Databases: The Quest for Consistency
“Data! data! data!” he cried impatiently. “I can’t make bricks without
—SHERLOCK HOLMES IN ARTHUR CONAN DOYLE’S
The Adventure of the Copper Beeches
Consider the following arcane ritual. A person takes from a desk a specially printed pad of paper (known as a checkbook), writes some numbers on it, and adds a signature with a flourish. The person then tears the top sheet from the pad, puts it in an envelope, and sticks another piece of paper (known as a stamp) on the front of the envelope. Finally, the person carries the envelope outside and down the street, to a large box where the envelope is deposited.
Until the turn of the 21st century, this was the monthly ritual of anyone paying a bill: phone bills, electric bills, credit card bills, and so on. Since then, systems of online bill payment and online banking have evolved. The simplicity and convenience of these systems makes the previous paper-based method seem almost ludicrously laborious and inefficient by comparison.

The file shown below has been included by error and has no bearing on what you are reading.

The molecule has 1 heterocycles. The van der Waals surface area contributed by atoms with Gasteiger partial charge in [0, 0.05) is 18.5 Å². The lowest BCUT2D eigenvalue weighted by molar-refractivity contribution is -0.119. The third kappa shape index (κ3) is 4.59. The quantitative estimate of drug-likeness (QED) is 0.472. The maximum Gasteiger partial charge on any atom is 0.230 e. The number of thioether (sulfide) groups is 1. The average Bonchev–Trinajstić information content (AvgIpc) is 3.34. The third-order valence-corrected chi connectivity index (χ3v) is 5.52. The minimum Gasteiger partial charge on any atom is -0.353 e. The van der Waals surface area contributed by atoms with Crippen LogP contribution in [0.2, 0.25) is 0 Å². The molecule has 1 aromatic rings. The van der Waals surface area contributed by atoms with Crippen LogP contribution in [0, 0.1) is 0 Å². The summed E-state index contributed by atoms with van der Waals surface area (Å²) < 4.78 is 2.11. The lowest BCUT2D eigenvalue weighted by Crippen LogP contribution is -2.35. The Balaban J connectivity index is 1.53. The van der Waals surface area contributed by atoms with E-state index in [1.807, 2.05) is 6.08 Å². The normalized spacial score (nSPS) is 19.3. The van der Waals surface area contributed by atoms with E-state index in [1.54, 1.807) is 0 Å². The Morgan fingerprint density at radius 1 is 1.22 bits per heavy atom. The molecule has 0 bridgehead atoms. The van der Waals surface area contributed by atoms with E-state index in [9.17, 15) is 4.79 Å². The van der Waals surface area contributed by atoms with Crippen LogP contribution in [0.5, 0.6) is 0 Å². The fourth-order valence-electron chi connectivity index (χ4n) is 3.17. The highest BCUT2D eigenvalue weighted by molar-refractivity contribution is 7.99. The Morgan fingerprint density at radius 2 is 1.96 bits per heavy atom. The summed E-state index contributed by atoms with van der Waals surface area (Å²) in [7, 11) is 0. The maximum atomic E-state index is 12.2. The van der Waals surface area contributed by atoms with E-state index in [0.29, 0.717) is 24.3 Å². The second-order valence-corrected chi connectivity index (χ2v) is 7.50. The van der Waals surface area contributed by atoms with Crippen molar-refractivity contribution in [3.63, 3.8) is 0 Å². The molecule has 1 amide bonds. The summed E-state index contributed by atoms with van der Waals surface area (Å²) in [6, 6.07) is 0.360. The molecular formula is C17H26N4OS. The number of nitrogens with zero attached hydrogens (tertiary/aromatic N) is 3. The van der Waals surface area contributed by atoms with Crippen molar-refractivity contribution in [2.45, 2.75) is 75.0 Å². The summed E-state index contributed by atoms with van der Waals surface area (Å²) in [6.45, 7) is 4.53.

What technologies have enabled this transformation? The most obvious answer is the arrival of the internet, without which online communication of any form would be impossible. Another crucial technology is public key cryptography, which we already discussed in chapter 4. Without public key crypto, sensitive financial information could not be securely transmitted over the internet. There is, however, at least one other technology that is essential for online transactions: the database. As computer users, most of us are blissfully unaware of it, but virtually all of our online transactions are processed using sophisticated database techniques, developed by computer scientists since the 1970s.